A new study suggests that veterans with PTSD experience fewer symptoms and a greater quality of life when they are paired with a service dog.
The study, conducted by a research team based at Purdue University and funded by the Human Animal Bond Research Institute (HABRI) and Bayer Animal Health, examined veterans with PTSD who had service dogs as well as those who did not but were on a waiting list to receive one. The research team tracked cortisol levels — a marker used to assess stress — in participants throughout the course of each day to get a better understanding of how much stress each participant experienced. The researchers found that participants with service dogs tended to display signs of lower stress.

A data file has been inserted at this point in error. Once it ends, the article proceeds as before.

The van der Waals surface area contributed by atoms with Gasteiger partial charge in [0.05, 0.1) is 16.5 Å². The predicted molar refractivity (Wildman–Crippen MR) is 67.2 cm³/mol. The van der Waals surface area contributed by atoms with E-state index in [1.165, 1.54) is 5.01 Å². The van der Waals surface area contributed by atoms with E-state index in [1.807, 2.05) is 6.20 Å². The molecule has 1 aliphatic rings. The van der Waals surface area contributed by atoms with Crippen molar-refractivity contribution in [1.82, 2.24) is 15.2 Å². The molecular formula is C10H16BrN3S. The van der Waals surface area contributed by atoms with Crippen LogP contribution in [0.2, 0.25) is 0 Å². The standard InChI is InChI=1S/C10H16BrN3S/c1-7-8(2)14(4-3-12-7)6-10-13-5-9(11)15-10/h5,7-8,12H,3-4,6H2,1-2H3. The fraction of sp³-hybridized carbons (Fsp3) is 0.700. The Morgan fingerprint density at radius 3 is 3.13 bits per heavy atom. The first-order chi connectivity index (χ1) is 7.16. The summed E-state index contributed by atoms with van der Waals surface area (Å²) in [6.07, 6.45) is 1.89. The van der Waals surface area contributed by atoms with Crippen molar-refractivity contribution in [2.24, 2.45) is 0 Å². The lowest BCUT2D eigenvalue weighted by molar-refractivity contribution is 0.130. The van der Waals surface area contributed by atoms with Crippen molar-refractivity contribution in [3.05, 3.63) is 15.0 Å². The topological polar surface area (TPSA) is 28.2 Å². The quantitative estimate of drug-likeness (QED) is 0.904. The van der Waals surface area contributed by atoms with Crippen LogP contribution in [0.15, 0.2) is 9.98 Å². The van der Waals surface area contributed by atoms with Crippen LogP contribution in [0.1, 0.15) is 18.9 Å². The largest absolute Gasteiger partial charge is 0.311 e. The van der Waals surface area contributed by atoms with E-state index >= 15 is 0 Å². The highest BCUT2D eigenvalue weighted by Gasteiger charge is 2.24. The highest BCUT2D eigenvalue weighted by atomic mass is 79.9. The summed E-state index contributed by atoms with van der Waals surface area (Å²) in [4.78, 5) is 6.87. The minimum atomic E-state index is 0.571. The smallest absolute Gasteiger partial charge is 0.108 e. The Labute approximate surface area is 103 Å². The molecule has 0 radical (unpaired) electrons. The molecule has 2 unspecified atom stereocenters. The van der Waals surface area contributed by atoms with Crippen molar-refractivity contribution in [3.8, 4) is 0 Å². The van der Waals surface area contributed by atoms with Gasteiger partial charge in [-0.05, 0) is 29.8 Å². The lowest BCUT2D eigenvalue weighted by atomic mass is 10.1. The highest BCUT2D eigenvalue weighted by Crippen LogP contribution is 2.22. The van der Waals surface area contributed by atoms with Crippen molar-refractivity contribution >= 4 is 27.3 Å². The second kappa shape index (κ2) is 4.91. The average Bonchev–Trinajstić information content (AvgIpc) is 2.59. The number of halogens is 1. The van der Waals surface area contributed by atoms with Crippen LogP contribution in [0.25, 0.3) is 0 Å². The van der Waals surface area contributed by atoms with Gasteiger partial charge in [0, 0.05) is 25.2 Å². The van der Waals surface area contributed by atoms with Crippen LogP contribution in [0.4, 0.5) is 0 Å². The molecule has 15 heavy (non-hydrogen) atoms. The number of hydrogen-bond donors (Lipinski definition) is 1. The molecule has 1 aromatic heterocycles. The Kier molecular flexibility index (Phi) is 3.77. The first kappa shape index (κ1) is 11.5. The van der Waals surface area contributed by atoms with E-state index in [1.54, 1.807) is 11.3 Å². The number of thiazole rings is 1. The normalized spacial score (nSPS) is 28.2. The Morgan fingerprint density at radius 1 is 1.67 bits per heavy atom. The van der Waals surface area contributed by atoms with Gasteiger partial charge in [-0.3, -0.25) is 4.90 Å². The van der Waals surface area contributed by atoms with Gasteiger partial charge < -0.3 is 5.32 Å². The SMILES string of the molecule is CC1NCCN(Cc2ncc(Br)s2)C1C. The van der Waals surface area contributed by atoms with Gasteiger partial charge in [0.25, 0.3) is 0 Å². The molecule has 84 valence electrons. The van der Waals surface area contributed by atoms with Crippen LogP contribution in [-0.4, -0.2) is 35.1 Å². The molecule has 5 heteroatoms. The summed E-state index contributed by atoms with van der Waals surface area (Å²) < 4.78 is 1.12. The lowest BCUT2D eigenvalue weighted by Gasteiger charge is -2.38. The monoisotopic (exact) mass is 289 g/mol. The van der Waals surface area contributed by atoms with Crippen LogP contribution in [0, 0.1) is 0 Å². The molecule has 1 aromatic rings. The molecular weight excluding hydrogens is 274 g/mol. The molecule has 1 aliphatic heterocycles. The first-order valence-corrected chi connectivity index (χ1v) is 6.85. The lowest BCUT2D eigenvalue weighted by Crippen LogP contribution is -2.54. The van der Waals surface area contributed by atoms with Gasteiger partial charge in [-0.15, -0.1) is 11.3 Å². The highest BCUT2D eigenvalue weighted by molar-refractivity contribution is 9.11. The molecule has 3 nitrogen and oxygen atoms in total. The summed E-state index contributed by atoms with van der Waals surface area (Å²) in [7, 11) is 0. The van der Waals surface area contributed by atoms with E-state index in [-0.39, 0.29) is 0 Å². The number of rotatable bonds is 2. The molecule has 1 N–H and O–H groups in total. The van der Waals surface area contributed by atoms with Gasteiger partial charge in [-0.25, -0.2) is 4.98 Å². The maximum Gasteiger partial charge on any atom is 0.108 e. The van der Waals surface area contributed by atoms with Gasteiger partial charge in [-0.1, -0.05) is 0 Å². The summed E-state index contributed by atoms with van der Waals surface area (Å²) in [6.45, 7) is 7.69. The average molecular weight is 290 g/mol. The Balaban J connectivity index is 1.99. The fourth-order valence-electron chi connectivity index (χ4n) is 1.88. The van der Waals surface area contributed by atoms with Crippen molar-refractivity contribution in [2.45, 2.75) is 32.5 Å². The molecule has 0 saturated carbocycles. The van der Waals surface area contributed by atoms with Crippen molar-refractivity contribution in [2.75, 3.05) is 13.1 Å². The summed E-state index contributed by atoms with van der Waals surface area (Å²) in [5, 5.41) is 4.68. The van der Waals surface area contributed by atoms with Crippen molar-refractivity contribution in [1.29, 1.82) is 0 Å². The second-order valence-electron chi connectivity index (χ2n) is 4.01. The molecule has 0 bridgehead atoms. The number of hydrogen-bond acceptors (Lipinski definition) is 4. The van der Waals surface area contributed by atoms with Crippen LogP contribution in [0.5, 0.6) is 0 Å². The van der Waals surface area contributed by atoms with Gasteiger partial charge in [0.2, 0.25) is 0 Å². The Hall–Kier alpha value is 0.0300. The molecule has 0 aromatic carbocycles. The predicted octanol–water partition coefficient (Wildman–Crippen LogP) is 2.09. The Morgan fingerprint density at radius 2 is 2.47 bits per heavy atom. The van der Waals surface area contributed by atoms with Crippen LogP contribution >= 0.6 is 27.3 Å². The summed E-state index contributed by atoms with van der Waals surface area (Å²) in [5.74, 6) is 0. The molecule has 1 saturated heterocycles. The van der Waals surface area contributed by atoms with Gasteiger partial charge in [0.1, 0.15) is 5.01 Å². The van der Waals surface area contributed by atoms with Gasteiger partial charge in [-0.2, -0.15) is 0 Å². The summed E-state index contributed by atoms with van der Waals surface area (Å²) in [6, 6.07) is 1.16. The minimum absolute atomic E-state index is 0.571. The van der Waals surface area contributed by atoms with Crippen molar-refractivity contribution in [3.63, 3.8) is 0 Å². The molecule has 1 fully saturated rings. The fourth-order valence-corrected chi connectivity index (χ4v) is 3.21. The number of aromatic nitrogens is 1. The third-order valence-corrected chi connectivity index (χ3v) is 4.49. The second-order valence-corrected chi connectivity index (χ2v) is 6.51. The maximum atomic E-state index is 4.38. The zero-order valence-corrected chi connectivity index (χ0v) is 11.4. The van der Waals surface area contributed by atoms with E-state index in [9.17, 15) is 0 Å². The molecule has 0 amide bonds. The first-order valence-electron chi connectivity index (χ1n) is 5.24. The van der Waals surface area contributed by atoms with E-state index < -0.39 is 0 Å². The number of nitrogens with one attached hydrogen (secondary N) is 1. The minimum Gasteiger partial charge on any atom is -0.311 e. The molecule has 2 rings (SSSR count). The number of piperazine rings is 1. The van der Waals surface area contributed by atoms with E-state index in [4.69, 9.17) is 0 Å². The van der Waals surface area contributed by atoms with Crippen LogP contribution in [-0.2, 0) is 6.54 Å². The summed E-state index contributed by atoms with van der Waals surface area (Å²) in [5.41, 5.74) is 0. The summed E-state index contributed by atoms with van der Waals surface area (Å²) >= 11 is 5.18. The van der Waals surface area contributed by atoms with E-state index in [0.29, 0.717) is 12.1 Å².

“We found that military veterans with a service dog in the home produced more cortisol in the mornings than those on the waitlist. This pattern is closer to the cortisol profile expected in healthy adults without PTSD. Having a service dog was also associated with less anger, less anxiety, and better sleep.”
— Kerri Rodriguez, Researcher, Purdue University
While the study’s findings show promise in the treatment of PTSD, the study’s principal investigator, Maggie O’Haire, said that a larger study is planned to gather more data to better understand the physiological effects of service dogs on those with PTSD.